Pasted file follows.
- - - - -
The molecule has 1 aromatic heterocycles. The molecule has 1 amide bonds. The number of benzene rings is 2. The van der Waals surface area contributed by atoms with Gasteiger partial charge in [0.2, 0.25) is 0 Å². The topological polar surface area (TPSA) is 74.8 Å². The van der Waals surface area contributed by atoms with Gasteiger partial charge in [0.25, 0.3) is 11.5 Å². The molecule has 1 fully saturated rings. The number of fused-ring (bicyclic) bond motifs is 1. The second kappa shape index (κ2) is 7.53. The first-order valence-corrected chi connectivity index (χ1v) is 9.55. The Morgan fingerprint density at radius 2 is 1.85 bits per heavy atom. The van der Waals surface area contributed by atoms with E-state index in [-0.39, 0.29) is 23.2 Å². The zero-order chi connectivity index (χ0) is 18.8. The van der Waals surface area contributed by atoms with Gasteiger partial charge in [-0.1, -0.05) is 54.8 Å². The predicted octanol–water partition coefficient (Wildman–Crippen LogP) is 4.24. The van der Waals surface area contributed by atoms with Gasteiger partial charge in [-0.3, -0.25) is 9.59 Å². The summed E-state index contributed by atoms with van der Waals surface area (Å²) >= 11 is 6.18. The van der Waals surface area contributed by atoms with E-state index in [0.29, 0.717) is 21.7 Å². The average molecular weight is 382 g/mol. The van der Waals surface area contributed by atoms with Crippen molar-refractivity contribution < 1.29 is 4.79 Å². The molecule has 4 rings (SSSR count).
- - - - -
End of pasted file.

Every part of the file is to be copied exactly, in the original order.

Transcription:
The molecule has 1 aromatic heterocycles. The molecule has 1 amide bonds. The number of benzene rings is 2. The van der Waals surface area contributed by atoms with Gasteiger partial charge in [0.2, 0.25) is 0 Å². The topological polar surface area (TPSA) is 74.8 Å². The van der Waals surface area contributed by atoms with Gasteiger partial charge in [0.25, 0.3) is 11.5 Å². The molecule has 1 fully saturated rings. The number of fused-ring (bicyclic) bond motifs is 1. The second kappa shape index (κ2) is 7.53. The first-order valence-corrected chi connectivity index (χ1v) is 9.55. The Morgan fingerprint density at radius 2 is 1.85 bits per heavy atom. The van der Waals surface area contributed by atoms with E-state index in [-0.39, 0.29) is 23.2 Å². The zero-order chi connectivity index (χ0) is 18.8. The van der Waals surface area contributed by atoms with Gasteiger partial charge in [-0.1, -0.05) is 54.8 Å². The predicted octanol–water partition coefficient (Wildman–Crippen LogP) is 4.24. The van der Waals surface area contributed by atoms with Gasteiger partial charge in [-0.3, -0.25) is 9.59 Å². The summed E-state index contributed by atoms with van der Waals surface area (Å²) >= 11 is 6.18. The van der Waals surface area contributed by atoms with E-state index in [0.29, 0.717) is 21.7 Å². The average molecular weight is 382 g/mol. The van der Waals surface area contributed by atoms with Crippen molar-refractivity contribution < 1.29 is 4.79 Å². The molecule has 4 rings (SSSR count).